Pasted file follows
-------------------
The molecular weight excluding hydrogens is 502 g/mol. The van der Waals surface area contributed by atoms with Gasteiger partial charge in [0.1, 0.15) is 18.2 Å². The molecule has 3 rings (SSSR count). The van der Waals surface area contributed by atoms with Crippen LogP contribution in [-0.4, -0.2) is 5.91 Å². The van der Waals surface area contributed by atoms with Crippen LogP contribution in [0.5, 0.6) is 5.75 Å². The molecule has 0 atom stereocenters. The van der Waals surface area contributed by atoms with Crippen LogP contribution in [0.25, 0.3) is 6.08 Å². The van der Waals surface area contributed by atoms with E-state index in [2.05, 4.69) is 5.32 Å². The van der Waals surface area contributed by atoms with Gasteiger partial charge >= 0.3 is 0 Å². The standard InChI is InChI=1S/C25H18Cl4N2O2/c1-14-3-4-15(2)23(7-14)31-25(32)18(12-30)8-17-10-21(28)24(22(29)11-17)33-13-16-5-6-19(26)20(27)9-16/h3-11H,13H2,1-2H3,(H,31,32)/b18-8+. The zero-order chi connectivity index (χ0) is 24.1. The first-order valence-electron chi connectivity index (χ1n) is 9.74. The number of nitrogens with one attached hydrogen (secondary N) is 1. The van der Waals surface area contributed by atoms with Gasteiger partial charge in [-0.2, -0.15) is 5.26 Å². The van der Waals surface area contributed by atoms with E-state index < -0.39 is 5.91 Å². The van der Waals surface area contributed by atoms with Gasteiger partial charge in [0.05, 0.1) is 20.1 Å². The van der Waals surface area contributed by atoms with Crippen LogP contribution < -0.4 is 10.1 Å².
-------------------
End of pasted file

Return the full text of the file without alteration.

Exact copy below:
The molecular weight excluding hydrogens is 502 g/mol. The van der Waals surface area contributed by atoms with Gasteiger partial charge in [0.1, 0.15) is 18.2 Å². The molecule has 3 rings (SSSR count). The van der Waals surface area contributed by atoms with Crippen LogP contribution in [-0.4, -0.2) is 5.91 Å². The van der Waals surface area contributed by atoms with Crippen LogP contribution in [0.5, 0.6) is 5.75 Å². The molecule has 0 atom stereocenters. The van der Waals surface area contributed by atoms with Crippen LogP contribution in [0.25, 0.3) is 6.08 Å². The van der Waals surface area contributed by atoms with E-state index in [2.05, 4.69) is 5.32 Å². The van der Waals surface area contributed by atoms with Gasteiger partial charge >= 0.3 is 0 Å². The standard InChI is InChI=1S/C25H18Cl4N2O2/c1-14-3-4-15(2)23(7-14)31-25(32)18(12-30)8-17-10-21(28)24(22(29)11-17)33-13-16-5-6-19(26)20(27)9-16/h3-11H,13H2,1-2H3,(H,31,32)/b18-8+. The zero-order chi connectivity index (χ0) is 24.1. The first-order valence-electron chi connectivity index (χ1n) is 9.74. The number of nitrogens with one attached hydrogen (secondary N) is 1. The van der Waals surface area contributed by atoms with Gasteiger partial charge in [-0.2, -0.15) is 5.26 Å². The van der Waals surface area contributed by atoms with E-state index < -0.39 is 5.91 Å². The van der Waals surface area contributed by atoms with Gasteiger partial charge in [0.05, 0.1) is 20.1 Å². The van der Waals surface area contributed by atoms with Crippen LogP contribution < -0.4 is 10.1 Å².